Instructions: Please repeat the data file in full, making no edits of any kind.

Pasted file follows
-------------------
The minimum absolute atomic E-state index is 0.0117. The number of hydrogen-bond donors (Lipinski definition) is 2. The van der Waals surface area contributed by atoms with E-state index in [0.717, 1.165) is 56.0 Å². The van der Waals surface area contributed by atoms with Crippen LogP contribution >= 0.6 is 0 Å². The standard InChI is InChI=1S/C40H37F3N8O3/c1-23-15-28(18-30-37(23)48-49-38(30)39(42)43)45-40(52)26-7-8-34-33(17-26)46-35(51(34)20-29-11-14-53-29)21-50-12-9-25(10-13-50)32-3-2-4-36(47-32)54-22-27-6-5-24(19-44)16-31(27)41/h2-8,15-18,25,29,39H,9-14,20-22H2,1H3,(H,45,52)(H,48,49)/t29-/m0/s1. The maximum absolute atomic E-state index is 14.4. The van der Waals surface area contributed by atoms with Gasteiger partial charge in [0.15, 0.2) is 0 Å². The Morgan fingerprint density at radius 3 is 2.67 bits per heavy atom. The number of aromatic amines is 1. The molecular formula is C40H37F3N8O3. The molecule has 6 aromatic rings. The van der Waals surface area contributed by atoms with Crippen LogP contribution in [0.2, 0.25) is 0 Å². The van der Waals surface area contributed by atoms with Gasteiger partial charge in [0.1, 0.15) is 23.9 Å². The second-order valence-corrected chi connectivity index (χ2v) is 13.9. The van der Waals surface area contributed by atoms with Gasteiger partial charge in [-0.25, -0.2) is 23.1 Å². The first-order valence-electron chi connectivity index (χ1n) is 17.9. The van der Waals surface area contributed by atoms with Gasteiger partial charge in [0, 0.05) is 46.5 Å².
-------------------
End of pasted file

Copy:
The minimum absolute atomic E-state index is 0.0117. The number of hydrogen-bond donors (Lipinski definition) is 2. The van der Waals surface area contributed by atoms with E-state index in [0.717, 1.165) is 56.0 Å². The van der Waals surface area contributed by atoms with Crippen LogP contribution >= 0.6 is 0 Å². The standard InChI is InChI=1S/C40H37F3N8O3/c1-23-15-28(18-30-37(23)48-49-38(30)39(42)43)45-40(52)26-7-8-34-33(17-26)46-35(51(34)20-29-11-14-53-29)21-50-12-9-25(10-13-50)32-3-2-4-36(47-32)54-22-27-6-5-24(19-44)16-31(27)41/h2-8,15-18,25,29,39H,9-14,20-22H2,1H3,(H,45,52)(H,48,49)/t29-/m0/s1. The maximum absolute atomic E-state index is 14.4. The van der Waals surface area contributed by atoms with Gasteiger partial charge in [0.15, 0.2) is 0 Å². The Morgan fingerprint density at radius 3 is 2.67 bits per heavy atom. The number of aromatic amines is 1. The molecular formula is C40H37F3N8O3. The molecule has 6 aromatic rings. The van der Waals surface area contributed by atoms with Crippen LogP contribution in [0.2, 0.25) is 0 Å². The van der Waals surface area contributed by atoms with Gasteiger partial charge in [0.1, 0.15) is 23.9 Å². The second-order valence-corrected chi connectivity index (χ2v) is 13.9. The van der Waals surface area contributed by atoms with Gasteiger partial charge in [-0.25, -0.2) is 23.1 Å². The first-order valence-electron chi connectivity index (χ1n) is 17.9. The van der Waals surface area contributed by atoms with Gasteiger partial charge in [0, 0.05) is 46.5 Å².